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interaction when the ‹skin› has been slipped on and filled with ‹life,› or is perceived as an ‹artificial living thing› and integrated into courses of action.
In fact, as Randi Gunzenhäuser notes with regard to the making a fetish of the ‹female› body of artificial figures such as «Lara Croft,» such a constellation can «[…] definitely lead to exciting models of resistance, within which there is a place for the self-reflexive games with identities and desire. […] Then as a fetish, posing becomes a strategic game, identification with the position of the technological fetish becomes a subversive counter-narration. […] In case of doubt it depends on who is assimilating the text.  And, it might be added, who ‹brings it up› performatively under which premises. Correspondingly, the playful identification with an artificial gender body as well as its functionalization may indeed be accompanied by the knowledge that in a dual sense gender is a ‹masquerade›—whose functioning is based on the fact that the ‹mask› is not the copy of an original, but the clone of a stereotypical construction. This process may not necessarily exclude an analysis or criticism of the model the construction is based on—but it does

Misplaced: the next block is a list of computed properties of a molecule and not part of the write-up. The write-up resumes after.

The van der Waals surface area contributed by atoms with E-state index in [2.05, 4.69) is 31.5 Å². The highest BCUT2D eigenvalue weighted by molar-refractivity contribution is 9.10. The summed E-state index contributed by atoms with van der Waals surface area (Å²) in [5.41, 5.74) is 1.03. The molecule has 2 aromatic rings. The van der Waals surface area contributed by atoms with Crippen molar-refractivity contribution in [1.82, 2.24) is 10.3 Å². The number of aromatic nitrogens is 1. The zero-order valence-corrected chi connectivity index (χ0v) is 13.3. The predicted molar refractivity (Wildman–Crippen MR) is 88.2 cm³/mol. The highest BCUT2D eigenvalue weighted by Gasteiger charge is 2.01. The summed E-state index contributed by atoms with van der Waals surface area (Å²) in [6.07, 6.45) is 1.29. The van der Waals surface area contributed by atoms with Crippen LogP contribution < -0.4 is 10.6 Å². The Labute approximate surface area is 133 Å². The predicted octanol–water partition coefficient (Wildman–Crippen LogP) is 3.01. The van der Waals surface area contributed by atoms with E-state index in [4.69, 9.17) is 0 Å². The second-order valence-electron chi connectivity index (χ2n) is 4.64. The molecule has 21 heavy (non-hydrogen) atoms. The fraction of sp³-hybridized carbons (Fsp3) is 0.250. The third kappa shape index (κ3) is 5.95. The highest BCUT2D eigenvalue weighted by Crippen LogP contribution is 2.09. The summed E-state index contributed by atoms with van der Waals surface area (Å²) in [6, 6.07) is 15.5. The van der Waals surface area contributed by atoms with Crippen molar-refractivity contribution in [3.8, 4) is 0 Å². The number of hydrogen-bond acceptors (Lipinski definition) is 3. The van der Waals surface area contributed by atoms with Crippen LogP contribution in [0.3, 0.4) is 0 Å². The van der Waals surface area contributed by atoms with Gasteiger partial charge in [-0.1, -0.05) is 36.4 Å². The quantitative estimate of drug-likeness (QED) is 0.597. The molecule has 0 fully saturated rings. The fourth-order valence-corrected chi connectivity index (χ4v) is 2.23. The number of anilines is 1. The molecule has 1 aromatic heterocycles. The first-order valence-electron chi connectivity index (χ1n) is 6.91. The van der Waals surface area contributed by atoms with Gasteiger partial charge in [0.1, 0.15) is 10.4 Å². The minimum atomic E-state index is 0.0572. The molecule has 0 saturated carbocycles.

not inevitably include such criticism, nor is it assumed as a matter of course.
From the observations made thus far, with regard to the imagination space of digital creation and the question concerning the (re)production of genders for the images of artificial humans, which we primarily encounter in this setting, in summary the following can be inferred: The producers of ‹artificial humans› may like to put forward that they created them according to models from nature—and not only do they lay claim to the status of ‹artificial life› for their creatures, they frequently even cite an ‹improved nature.› However, when in the course of this body gender, gender identity and gender role—and thus gender differences on the whole—are formulated hypertrophically, this has the consequence that ‹artificial humans› ultimately embody a monstrous gender. And this is the case regardless of whether they use gender as a weapon—i.e. whether they are armed phallically as male or female fighting machines or function as a ‹femme fatale› of disarming sexuality with devastating